EuroHPC JU unveils the six sites that will soon host the first European quantum computers

The European Joint Undertaking for High Performance Computing (EuroHPC JU) announced on October 4 the selection of six sites across the European Union to host and operate the first EuroHPC quantum computers following a March AMI 2022: Czechia, Germany, Spain, France, Italy and Poland.

The Joint Undertaking is a legal and financial entity created in 2018 to enable the EU and EuroHPC participating countries to coordinate their efforts and pool their resources with the aim of making Europe a world leader in computing high performance.

To date, five of its supercomputers are operational: LUMI in Finland (which ranks 3rd in the world), Vega in Slovenia, MeluXina in Luxembourg, Discoverer in Bulgaria and Karolina in the Czech Republic, three are in the process of being installed: Deucalion in Portugal, MareNostrum5 in Spain and LEONARDO in Italy.

The EuroHPC joint venture also announced last June five new hosting sites for a new generation of European supercomputers in Germany, Greece, Hungary, Ireland and Poland:

  • JUPITER, the first European exascale supercomputer, will be hosted by the Jülich supercomputing center in Germany

Four other sites have also been selected to host mid-range supercomputers with petascale or pre-exascale capabilities:

  • DAEDALUS in Greece,
  • LEVENTE in Hungary,
  • CASPIr in Ireland,
  • EHPCPL in Poland.

In December 2021, the EuroHPC joint venture launched its first quantum computing initiative with its R&I project. The project aims to integrate two quantum simulators, each controlling about 100 quantum bits (qubits), into two already existing supercomputers:

  • the Joliot Curie supercomputer from GENCI, the French national supercomputing organization, located in France;
  • the JUWELS supercomputer at the Jülich Supercomputing Center in Germany.

The first European quantum computers

EuroHPC’s March AMI invited supercomputing centers to apply as hosting entities for its quantum computers.

These will be integrated into existing supercomputers and the selected hosting entities will operate the systems on behalf of the EuroHPC Joint Undertaking. The quantum computers will be co-funded by EuroHPC through the Digital Europe Program (DEP) and by contributions from the participating states of the EuroHPC Joint Undertaking concerned.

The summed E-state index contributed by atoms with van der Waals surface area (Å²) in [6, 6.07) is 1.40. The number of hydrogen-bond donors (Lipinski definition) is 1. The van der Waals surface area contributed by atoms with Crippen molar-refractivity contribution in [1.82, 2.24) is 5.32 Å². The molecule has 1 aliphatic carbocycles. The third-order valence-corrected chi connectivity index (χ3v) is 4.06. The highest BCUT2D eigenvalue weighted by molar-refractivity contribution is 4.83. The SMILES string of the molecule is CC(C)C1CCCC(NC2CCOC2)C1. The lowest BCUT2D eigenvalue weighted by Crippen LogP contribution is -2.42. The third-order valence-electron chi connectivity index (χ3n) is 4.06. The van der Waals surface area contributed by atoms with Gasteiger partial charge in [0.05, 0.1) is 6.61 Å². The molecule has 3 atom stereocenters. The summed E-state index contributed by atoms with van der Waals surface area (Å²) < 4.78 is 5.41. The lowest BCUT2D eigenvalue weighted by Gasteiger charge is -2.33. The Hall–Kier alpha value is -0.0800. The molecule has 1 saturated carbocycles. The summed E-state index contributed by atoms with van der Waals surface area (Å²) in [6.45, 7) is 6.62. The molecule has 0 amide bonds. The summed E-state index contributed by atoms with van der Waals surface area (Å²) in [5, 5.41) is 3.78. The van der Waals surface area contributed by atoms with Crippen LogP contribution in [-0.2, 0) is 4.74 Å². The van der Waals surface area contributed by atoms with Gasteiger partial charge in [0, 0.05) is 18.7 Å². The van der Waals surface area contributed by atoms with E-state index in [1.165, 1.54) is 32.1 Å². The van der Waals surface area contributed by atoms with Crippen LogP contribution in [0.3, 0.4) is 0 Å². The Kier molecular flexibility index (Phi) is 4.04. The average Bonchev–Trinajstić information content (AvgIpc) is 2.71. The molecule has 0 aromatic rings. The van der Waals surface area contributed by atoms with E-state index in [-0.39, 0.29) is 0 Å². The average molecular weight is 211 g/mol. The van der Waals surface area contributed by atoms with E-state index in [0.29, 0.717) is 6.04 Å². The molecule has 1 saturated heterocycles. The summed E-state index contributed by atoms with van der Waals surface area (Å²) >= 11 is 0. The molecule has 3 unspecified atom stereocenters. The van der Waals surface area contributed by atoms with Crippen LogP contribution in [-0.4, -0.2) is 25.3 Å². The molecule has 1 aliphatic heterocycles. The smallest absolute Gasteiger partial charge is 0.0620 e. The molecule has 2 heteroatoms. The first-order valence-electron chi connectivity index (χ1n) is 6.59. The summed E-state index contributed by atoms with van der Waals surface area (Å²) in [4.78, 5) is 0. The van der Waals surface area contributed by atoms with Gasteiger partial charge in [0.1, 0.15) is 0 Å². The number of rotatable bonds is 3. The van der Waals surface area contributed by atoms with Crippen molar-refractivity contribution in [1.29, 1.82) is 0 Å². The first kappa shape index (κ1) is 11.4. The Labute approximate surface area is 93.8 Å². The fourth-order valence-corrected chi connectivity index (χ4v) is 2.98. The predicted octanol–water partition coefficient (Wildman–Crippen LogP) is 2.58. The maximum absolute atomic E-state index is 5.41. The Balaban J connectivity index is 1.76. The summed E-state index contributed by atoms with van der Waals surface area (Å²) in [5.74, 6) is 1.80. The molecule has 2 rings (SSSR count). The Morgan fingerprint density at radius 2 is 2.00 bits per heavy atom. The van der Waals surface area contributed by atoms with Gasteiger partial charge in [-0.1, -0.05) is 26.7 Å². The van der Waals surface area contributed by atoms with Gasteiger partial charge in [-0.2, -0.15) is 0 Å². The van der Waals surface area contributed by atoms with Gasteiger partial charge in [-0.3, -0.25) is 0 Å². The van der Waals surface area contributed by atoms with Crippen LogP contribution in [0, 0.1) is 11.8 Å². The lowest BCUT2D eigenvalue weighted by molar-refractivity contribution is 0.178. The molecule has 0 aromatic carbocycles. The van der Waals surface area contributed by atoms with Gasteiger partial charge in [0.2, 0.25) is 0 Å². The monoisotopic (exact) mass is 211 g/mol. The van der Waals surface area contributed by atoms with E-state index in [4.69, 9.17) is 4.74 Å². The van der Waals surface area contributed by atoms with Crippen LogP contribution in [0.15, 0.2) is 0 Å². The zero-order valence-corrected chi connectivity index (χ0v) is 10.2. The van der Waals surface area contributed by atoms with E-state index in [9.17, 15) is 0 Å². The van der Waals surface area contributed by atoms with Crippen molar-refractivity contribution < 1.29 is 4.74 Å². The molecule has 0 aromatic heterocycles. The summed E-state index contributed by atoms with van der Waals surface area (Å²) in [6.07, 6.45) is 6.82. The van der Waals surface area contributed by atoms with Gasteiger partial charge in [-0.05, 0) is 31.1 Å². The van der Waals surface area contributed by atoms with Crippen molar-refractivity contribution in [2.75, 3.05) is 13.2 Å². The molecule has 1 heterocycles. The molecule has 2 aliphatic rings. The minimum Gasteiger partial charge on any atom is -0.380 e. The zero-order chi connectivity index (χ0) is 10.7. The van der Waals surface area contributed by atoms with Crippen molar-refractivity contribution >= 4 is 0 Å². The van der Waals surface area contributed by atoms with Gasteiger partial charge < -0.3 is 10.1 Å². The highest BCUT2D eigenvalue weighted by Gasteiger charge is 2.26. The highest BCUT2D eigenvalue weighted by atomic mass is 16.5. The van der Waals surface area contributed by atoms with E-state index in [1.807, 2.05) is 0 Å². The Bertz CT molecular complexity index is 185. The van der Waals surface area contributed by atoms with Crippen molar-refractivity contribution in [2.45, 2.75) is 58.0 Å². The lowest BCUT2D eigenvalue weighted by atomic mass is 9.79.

The joint venture will co-finance up to 50% of the total cost of quantum computers with an expected total investment of more than €100 million. The exact funding arrangements for each system will be reflected in the hosting agreements that will be signed shortly.

The new quantum computers will help meet the growing needs of European industry and academia for quantum computing resources and potential new services. They will be able to solve complex problems related to fields such as health, climate change, logistics or energy use in a few hours, whereas current systems require months or even years, while consuming much more energy.

Integrating quantum computing capabilities into HPC applications will enable scientific discoveries, R&D and new opportunities for industrial innovations.

Researchers in academia or industry anywhere in Europe will be able to access these six quantum computers based on cutting-edge European technology.

The new quantum computers are expected to be available at the six selected sites, including KAROLINA in Czechia, LUMI in Finland and EHPCPL in Poland, by the second half of 2023. They will support a wide range of applications of industrial, scientific and societal for Europe:

  • A much faster and more efficient development of new drugs, with the creation of a “digital twin” of a human body on which, for example, virtual drug trials will be carried out;
  • Solving complex logistical and programming problems to help companies save time and fuel;
  • The development and testing, in a virtual environment, of new materials such as polymers for airplanes, catalytic converters for cars, solar cells or room-temperature superconductors that could store energy indefinitely.

The quantum computers will be made entirely of European hardware and software, taking advantage of European technology developed through EU-funded quantum initiatives, national research programs and private investment.

Margrethe Vestager, Executive Vice President for a Europe Fit for the Digital Age, concludes:

“Here is an example of a European project par excellence. By pooling resources and know-how, we can play a leading role in an area that is essential for the future of our digital society. This contributes to our fight against climate change. And it is an essential step in our drive to deploy a world-class supercomputing and quantum computing infrastructure in Europe accessible across the EU. »

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